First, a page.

This week’s haftorah1 begins, “And Zion said, “G‑d had forsaken me . . . ’ ”2

It follows last week’s haftorah, “Nachamu Nachamu,” the doubled consoling. It seems strange that after a doubled consolation, Zion should be feeling forsaken.

Since our great sages set up the haftorahs this way, we must conclude that there is something significant here. Why is it that after a doubled consoling, we are left feeling alone?

Let me explain.

Sometimes, you can feel alone even when you are with the one you love, especially when they are acting distant.

After the doubled consoling of last week, we as a people begin to realize our self-worth. We are G‑d’s beloved, and we are one with Him. If so, the question arises: Why is G‑d sending His prophets to console us? Why does He not console us Himself? This is taken as a rejection, and we feel alone.3

Why is the consoling of prophets not enough?

In Ethics of the Fathers, we read: “Know before Whom you will have to give a judgment and a reckoning.”4 Normally, you first give a reckoning, which is then followed by a judgment. So why is the order here reversed: first the judgment and then the reckoning?

To understand, let’s take a look at another saying from Ethics: “and payment is exacted from the person, with his knowledge and without his knowledge.”5

The Baal Shem Tov explains6 that because our neshamah (“soul”) is actually a part of G‑d, the Heavenly Court has no power over us. In order to pass judgment on a Jewish person, during his lifetime they put before him a scenario of someone committing the same transgression that he committed. When he sees this, he passes judgment, thereby passing judgment on himself. Thus, payment is exacted with his knowledge (because he is the one who is passing judgment) and without his knowledge (because he doesn’t realize that he was judging himself).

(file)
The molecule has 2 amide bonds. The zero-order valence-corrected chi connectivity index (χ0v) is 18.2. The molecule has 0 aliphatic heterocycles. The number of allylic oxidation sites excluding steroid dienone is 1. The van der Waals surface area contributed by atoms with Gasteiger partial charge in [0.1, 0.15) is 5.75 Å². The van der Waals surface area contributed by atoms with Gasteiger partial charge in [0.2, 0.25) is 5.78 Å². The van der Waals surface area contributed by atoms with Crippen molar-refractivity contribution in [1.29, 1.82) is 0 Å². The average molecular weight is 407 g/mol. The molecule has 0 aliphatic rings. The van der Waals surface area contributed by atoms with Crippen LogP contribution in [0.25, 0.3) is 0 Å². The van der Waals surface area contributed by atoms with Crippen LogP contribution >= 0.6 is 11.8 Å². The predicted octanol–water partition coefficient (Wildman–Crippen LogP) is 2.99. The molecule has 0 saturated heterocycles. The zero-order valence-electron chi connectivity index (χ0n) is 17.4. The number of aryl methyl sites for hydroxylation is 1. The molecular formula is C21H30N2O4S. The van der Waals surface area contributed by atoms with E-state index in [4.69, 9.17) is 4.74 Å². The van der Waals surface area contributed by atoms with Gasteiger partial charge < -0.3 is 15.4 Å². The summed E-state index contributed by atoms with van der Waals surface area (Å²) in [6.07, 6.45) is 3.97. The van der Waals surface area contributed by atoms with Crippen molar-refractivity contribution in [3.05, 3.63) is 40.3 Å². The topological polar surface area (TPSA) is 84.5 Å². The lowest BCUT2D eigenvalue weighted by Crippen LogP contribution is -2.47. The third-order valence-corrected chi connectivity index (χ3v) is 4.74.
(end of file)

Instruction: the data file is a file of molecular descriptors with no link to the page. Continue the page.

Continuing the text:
This now sheds light on the first statement from Ethics. When he comes before the Heavenly Court, he has already passed judgment so the judgment comes first. All that is left is the reckoning to show that his case is the same as the scenario that he himself judged.

This demonstrates that only a Jew can pass judgment on himself. Neither the angels nor the Heavenly Court have power over him. So be careful to “Judge others favorably,” as you may be judging yourself.

This is also true in the physical world. No one has power over us; it is we who give power to others over us. As the verse in our haftorah says: “Those who destroy you and those who lay waste to you will come out of you.”7

This is what a Jew is all about. We have the power to change the world, but the world has no power over us. The only power anyone has over us is what we give them. Because our neshamahs are a part of G‑d, we are one with Hashem. In the words of the Baal Shem Tov: “When you are grasping on to a part, you are actually grasping the whole thing.”8 Each and every one of us is a part of G‑d.9

Knowing how special we are, we realize that we deserve more. Although we were in a dark situation and a doubled consoling through prophets has pulled us out, as we begin to experience our intrinsic bond with G‑d, consoling through prophets just won’t cut it. We want the real thing—G‑d Himself and nothing less. When we don’t feel that, we feel alone.

Ultimately, we will get what we are asking for, as we see in the last verse of the haftorah: “For G‑d will console Zion . . . ”10

May we soon experience G‑d’s consoling, with the coming of Moshiach, may he come soon.